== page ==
Debra Benton, author of Think Like A CEO, speaks to audiences all over the world about this topic. She is often directing the conversation to other leaders in the organization, not necessarily the sales department. We think it’s time that salespeople quit thinking like salespeople and take Debra’s advice: start thinking like a CEO. These are such salespeople and here are their thoughts, behaviors and actions.
• FILO – They are first in or last out. What time are you getting to the office or starting your day? If you are standing in line to order a latte at 8:00 am, you can bet your CEO thinking competitor has completed 20 calls by the time you’ve had your first sip! Great salespeople know the best time to reach the “C” suite is often early in the morning or after 5:00 pm because the gatekeeper isn’t in and/or everyone else has gone home. There’s a reason they say it’s lonely at the top!
CEO’s know that hope is not a strategy. They have too many families counting on them for a paycheck. Top salespeople have the same attitude. When they aren’t hitting their revenue numbers, they do what it takes to get the job done. It’s always surprising to watch salespeople, not hitting quota, hit the door at 4:30 pm. There is a good chance that this salesperson’s sales strategy is based on denial or hope. (There is also a good chance this rep won’t be around next year!)
One of my early sales managers always stressed the power of making one more call, one more stop, one more contact. She nicely said, “I don’t care if you don’t feel like it. I am not paying you for your feelings.” It was always amazing to many how that one more attempt paid off in setting an appointment. (Maybe it was because all the other salespeople were at home.)
• They get smarter every day. Most effective CEO’s are enrolled at TUGS, The University of Getting Smarter. Their biggest goal is avoiding that place called, “I know it all.” They understand we live in the knowledge age and companies that compete and win are organizations that have a learning culture. Alvin Toffler says it best. “The illiterate of the future are not those who cannot read or write but those who cannot learn, unlearn, and re-learn.” Let’s face it. No prospect wants to be called on by a dumb salesperson.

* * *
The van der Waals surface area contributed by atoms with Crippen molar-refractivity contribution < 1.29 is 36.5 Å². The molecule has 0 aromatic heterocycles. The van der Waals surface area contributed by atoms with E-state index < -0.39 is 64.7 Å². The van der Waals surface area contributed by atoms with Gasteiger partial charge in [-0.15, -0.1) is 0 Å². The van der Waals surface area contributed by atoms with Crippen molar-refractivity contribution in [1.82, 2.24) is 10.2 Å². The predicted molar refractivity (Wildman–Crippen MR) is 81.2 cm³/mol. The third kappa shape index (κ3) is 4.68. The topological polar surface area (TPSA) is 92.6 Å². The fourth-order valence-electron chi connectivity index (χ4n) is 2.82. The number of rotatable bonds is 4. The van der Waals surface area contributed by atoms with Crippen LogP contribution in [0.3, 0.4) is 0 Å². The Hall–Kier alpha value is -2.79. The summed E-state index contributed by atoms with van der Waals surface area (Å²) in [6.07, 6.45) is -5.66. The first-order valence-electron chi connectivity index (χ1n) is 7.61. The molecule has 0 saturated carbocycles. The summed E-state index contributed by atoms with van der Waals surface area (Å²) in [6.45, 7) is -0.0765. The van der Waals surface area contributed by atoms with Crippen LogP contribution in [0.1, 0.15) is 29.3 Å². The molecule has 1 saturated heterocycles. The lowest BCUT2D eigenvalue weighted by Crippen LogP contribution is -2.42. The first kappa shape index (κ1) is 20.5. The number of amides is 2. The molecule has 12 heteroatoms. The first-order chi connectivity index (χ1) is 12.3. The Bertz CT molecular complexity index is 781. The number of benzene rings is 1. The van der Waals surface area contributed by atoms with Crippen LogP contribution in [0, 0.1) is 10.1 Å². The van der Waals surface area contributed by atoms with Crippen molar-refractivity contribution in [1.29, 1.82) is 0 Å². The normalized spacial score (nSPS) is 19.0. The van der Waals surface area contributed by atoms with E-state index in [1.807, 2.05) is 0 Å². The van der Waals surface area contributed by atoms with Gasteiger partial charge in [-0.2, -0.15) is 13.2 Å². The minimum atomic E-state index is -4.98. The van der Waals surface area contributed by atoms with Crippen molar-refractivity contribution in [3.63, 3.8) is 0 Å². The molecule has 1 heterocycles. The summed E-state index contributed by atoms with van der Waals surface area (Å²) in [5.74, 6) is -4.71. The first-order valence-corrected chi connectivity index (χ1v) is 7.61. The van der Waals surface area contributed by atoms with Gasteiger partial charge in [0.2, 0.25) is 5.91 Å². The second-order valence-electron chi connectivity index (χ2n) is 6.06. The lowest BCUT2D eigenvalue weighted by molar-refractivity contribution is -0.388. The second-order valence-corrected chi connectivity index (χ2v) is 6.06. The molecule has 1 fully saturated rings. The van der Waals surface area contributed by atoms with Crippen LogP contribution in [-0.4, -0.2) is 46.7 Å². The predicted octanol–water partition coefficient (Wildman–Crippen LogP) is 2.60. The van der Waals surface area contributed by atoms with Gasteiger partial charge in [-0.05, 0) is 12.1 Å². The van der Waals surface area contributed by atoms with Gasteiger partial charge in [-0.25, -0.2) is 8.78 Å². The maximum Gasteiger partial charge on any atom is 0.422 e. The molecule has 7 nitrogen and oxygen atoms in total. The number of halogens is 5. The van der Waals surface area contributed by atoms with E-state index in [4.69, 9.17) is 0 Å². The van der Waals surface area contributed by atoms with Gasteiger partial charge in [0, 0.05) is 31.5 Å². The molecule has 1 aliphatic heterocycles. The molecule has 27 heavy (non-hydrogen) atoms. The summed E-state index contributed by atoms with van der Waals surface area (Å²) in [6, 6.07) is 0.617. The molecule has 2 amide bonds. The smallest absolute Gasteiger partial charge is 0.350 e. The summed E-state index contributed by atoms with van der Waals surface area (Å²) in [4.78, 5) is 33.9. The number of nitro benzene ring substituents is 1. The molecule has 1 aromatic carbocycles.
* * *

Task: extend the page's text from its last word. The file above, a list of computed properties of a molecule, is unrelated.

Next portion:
Experts in the emotional intelligence world call this competency self actualization. People scoring high in this competency are on a continuous journey to reaching their full potential. Steven Stein and Howard Book, authors of The EQ Edge, report that self actualization is one of the key emotional intelligence skills found in top sales producers. Successful salespeople are like successful CEO’s. They don’t wait for someone to provide education, mentoring or advice. They take charge of their learning and growth. In the sales training business, we quickly disqualify a prospect when he says, “Well, let me see if my company will pay for the training.” What he is really saying is, “I’m only going to get better if someone else foots the bill.”
• Accountable and transparent. Successful CEO’s know that they are responsible for putting food on the table for many people. They take this responsibility seriously and are accountable to their organization for their actions and decisions.
Unfortunately, many sales organizations lack accountability and accept bad sales behavior such as incomplete data in the CRM system or poor attendance at sales meetings. They believe the myth that top producers are also a pain in the neck—it just comes with the territory. As a result, they cave into the age old excuse of, “Hey, I’m producing sales so don’t micromanage me.” Imagine if other departments in the company were allowed to operate this way.
The accounting department wouldn’t produce month end reports because they have other things to do. (Don’t worry….we will get you your check sometime this month.) The customer service team doesn’t log in customer conversations because they have so many calls coming in.
Lack of accountability leads to lower standards and mistrust. The salesperson that thinks like a CEO knows there are parts of every job that aren’t enjoyable. She also knows that her data and involvement is important in driving strategic decisions at the company.
Think like a CEO. Since you sell to leaders, it’s best to act like one!
by Colleen Stanley
About the Author:
Colleen Stanley is president of SalesLeadership, Inc., a business development firm specializing in sales and sales management training. Colleen is the creator of Ei SellingTM, a unique and powerful sales program that integrates emotional intelligence skills with consultative sales skills